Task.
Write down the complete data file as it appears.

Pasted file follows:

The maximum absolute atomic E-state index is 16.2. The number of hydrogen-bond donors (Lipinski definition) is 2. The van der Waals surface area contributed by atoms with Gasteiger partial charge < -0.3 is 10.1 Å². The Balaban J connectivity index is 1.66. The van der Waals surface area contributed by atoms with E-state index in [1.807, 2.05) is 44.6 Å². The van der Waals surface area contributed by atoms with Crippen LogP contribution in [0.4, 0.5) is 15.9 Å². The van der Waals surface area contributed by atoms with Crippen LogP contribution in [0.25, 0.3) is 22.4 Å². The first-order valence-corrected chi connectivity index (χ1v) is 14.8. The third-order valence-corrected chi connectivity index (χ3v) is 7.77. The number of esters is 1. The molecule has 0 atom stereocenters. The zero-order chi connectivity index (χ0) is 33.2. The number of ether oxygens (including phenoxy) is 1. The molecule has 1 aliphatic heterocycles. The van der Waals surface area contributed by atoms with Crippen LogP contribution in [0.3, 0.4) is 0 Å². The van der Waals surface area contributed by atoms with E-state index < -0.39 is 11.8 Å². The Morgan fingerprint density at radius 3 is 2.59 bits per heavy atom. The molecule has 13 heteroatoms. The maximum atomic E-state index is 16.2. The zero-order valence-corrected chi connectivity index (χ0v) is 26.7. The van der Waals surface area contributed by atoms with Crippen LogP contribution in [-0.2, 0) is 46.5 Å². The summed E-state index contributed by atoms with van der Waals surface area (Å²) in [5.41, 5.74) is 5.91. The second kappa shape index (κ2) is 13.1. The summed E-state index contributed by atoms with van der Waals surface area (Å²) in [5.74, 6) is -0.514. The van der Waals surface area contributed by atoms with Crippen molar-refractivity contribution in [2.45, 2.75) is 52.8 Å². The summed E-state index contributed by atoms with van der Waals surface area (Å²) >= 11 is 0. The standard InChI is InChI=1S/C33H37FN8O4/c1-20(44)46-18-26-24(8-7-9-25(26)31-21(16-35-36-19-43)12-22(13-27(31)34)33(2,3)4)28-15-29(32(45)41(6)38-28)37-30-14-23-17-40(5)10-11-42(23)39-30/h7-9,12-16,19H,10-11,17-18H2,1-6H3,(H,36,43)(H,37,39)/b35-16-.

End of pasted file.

The maximum absolute atomic E-state index is 16.2. The number of hydrogen-bond donors (Lipinski definition) is 2. The van der Waals surface area contributed by atoms with Gasteiger partial charge < -0.3 is 10.1 Å². The Balaban J connectivity index is 1.66. The van der Waals surface area contributed by atoms with E-state index in [1.807, 2.05) is 44.6 Å². The van der Waals surface area contributed by atoms with Crippen LogP contribution in [0.4, 0.5) is 15.9 Å². The van der Waals surface area contributed by atoms with Crippen LogP contribution in [0.25, 0.3) is 22.4 Å². The first-order valence-corrected chi connectivity index (χ1v) is 14.8. The third-order valence-corrected chi connectivity index (χ3v) is 7.77. The number of esters is 1. The molecule has 0 atom stereocenters. The zero-order chi connectivity index (χ0) is 33.2. The number of ether oxygens (including phenoxy) is 1. The molecule has 1 aliphatic heterocycles. The van der Waals surface area contributed by atoms with Crippen LogP contribution in [0.3, 0.4) is 0 Å². The van der Waals surface area contributed by atoms with E-state index < -0.39 is 11.8 Å². The Morgan fingerprint density at radius 3 is 2.59 bits per heavy atom. The molecule has 13 heteroatoms. The maximum atomic E-state index is 16.2. The zero-order valence-corrected chi connectivity index (χ0v) is 26.7. The van der Waals surface area contributed by atoms with Crippen LogP contribution in [-0.2, 0) is 46.5 Å². The summed E-state index contributed by atoms with van der Waals surface area (Å²) in [5.41, 5.74) is 5.91. The second kappa shape index (κ2) is 13.1. The summed E-state index contributed by atoms with van der Waals surface area (Å²) in [5.74, 6) is -0.514. The van der Waals surface area contributed by atoms with Crippen molar-refractivity contribution in [2.45, 2.75) is 52.8 Å². The summed E-state index contributed by atoms with van der Waals surface area (Å²) >= 11 is 0. The standard InChI is InChI=1S/C33H37FN8O4/c1-20(44)46-18-26-24(8-7-9-25(26)31-21(16-35-36-19-43)12-22(13-27(31)34)33(2,3)4)28-15-29(32(45)41(6)38-28)37-30-14-23-17-40(5)10-11-42(23)39-30/h7-9,12-16,19H,10-11,17-18H2,1-6H3,(H,36,43)(H,37,39)/b35-16-.